Ramadan and Eid are now in our rearview. Last month, from dawn to dusk Muslims abstained from the blessings of food and water. Fasting offers insight into a real-life hardship for 793 million people around the world living without a reliable food and water source. Food insecurity is a tangible epidemic, and with the world population expected to balloon to nine billion by 2050, we ask ourselves, how will we secure sufficient food supply? While finding answers to this global question requires global answers, let’s consider how the United Arab Emirates, a country with unique characteristics, has prioritized food security as a nucleus of national policy.
Currently, the UAE ranks 31st on the Global Food Security Index, and, on November of 2018, resolved to become the highest ranked country by 2051, and in the top 10 by 2021. In this context, we will focus on what the private sector can do, and what could be improved on to achieve the goals set by HE Mariam Bint Mohammad Saeed Hareb Al Mehairi, Minister of State for Food Security in UAE.
The Emirates need to overcome unique challenges before reaching its food security goals. The obvious challenge, one that differentiates the UAE from many food-secure countries in the world is its climate. As a desert environment with a limited amount of arable land, the UAE deals with hot weather in the summer time, and sees little rain fall during this period. The climate poses a challenge not only for domestic food production, but also for food storage. Furthermore, fresh water supply is limited and a reliance on desalination makes agricultural production problematic and costly.
Despite the UAE’s limited domestic food production, due to limited arable land, freshwater resources and harsh climate, it has leveraged its financial and diplomatic capital to maintain food security in the country. Namely, robust import strategies based on diplomatic and trade relations coupled with easy access to global trade markets and several strategic trade ports have paved the path to easy food supplies access.
Moreover, the United Arab Emirates is a talent incubator; good ideas are quickly adopted, and the country is eager for continuous growth and prosperity. Enter, the private sector. The efforts of the private sector are catalyzed by the governments’ focus on food security. In the UAE if you have a bright idea, there will be no lack of sheer support from leaders and stakeholders alike. Thus, the question that the private sector must ask itself is: “what can be done to augment the governments’ policies and support?”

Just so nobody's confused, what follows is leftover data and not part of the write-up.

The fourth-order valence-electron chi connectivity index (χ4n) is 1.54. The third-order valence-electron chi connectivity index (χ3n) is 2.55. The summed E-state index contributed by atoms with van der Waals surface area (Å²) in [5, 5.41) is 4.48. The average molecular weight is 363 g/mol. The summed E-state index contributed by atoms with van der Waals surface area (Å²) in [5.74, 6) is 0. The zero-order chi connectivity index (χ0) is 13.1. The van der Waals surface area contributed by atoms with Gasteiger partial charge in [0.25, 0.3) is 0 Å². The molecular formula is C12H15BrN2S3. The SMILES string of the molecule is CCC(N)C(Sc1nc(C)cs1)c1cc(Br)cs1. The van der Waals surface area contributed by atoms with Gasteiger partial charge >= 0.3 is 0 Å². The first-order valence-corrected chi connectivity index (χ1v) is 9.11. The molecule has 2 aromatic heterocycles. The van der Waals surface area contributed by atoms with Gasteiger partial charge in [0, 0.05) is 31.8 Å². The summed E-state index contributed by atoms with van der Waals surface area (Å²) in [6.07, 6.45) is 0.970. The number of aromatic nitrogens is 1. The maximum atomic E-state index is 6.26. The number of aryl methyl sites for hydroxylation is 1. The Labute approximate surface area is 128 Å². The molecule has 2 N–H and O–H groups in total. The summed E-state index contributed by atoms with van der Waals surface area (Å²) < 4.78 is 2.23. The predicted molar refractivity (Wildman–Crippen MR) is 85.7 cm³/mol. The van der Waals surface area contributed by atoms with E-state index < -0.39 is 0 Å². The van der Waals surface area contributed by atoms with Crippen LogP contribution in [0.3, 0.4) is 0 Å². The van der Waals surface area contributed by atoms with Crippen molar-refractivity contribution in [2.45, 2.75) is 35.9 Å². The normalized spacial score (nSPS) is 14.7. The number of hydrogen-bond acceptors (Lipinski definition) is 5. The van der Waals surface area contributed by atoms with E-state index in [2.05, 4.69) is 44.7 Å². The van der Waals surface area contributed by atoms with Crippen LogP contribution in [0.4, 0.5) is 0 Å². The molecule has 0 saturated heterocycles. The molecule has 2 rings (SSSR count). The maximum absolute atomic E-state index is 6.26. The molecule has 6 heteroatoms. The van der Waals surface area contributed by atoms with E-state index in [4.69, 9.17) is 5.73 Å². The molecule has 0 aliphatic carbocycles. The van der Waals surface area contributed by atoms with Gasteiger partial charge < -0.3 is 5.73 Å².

While this complicated question, can have an equally convoluted answer, we’ll start here: research. Research is a proven method of amplifying food security in a nation. You might ask yourselves, why would the private sector focus on research, a task traditionally regulated to the ivory towers of universities? The answer is a simple one and is very much rooted in sustainability. The private sector is quintessentially sustainable in its essence, because it simply must be. And as the private sector continues to focus on food security solutions, they will develop cost-effective and implementable solutions for today’s market.
One food security solution is vertical farming. Vertical farming is the practice of producing food in vertically arranged tiers and vertically inclined surfaces, sometimes integrated with other structures such as skyscrapers. Private sector companies, sustainable by nature, will conceive cost-effective, implementable solutions that address current issues while thinking ahead for the future. Vertical farming has already been implemented in the UAE; however, it is the private sector that can catapult these efforts and strive for solutions not only sustainable in the green and traditional sense of the word, but sustainable from an economic perspective as well.
Vertical farming is only the tip of the food security solutions iceberg. A myriad of technologies can also be implemented, but the question is how. Leveraging technology, research, and innovation in a harmonious cluster catalyzed by the private sector’s inherent efficiency, is the key to produce more food using less water and energy. As such, UAE’s private sector has a pivotal role in the efforts to cultivate food security into a holistically sustainable local industry.
So, the next time you gather around the table, ideally with friends and family, think about the millions of people around the world who struggle to secure basic nutrition. Think about the future of food in the beloved country we call home. Think about what you can do to help the country achieve its goal of being the most food secure nation per the Global Food Security Index.
More importantly, if you are a stakeholder in the private sector, think about how your company can play an active role in the food security endeavor. The UAE is a country underpinned by innovation, now is always better than later to leverage the opportune circumstances and make an impact.
-Darine El Khatib FAO's special goodwill ambassador, in association with SmartWatt